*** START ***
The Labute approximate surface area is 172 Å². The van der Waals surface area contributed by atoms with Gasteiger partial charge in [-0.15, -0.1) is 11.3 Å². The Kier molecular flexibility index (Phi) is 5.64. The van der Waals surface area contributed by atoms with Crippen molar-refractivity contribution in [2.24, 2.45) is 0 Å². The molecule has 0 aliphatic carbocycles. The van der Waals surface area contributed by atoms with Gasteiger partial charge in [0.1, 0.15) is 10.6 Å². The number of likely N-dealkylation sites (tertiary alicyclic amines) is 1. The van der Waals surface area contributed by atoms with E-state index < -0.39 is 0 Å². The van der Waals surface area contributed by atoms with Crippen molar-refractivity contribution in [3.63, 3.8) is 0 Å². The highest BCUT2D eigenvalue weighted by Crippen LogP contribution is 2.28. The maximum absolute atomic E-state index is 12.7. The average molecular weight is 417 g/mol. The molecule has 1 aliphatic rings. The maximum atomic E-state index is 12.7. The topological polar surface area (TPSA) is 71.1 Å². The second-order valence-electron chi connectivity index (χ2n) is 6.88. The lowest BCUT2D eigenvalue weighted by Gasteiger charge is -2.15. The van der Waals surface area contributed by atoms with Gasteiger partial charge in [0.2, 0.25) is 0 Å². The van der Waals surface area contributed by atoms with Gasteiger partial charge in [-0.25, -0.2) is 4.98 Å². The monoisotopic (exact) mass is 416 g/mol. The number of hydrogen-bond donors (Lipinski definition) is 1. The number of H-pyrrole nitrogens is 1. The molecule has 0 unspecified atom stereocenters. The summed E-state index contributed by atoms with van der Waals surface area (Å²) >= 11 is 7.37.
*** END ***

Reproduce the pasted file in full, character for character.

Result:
The Labute approximate surface area is 172 Å². The van der Waals surface area contributed by atoms with Gasteiger partial charge in [-0.15, -0.1) is 11.3 Å². The Kier molecular flexibility index (Phi) is 5.64. The van der Waals surface area contributed by atoms with Crippen molar-refractivity contribution in [2.24, 2.45) is 0 Å². The molecule has 0 aliphatic carbocycles. The van der Waals surface area contributed by atoms with Gasteiger partial charge in [0.1, 0.15) is 10.6 Å². The number of likely N-dealkylation sites (tertiary alicyclic amines) is 1. The van der Waals surface area contributed by atoms with E-state index < -0.39 is 0 Å². The van der Waals surface area contributed by atoms with Crippen molar-refractivity contribution in [3.63, 3.8) is 0 Å². The highest BCUT2D eigenvalue weighted by Crippen LogP contribution is 2.28. The maximum absolute atomic E-state index is 12.7. The average molecular weight is 417 g/mol. The molecule has 1 aliphatic rings. The maximum atomic E-state index is 12.7. The topological polar surface area (TPSA) is 71.1 Å². The second-order valence-electron chi connectivity index (χ2n) is 6.88. The lowest BCUT2D eigenvalue weighted by Gasteiger charge is -2.15. The van der Waals surface area contributed by atoms with Gasteiger partial charge in [0.2, 0.25) is 0 Å². The van der Waals surface area contributed by atoms with Gasteiger partial charge in [-0.25, -0.2) is 4.98 Å². The monoisotopic (exact) mass is 416 g/mol. The number of hydrogen-bond donors (Lipinski definition) is 1. The number of H-pyrrole nitrogens is 1. The molecule has 0 unspecified atom stereocenters. The summed E-state index contributed by atoms with van der Waals surface area (Å²) >= 11 is 7.37.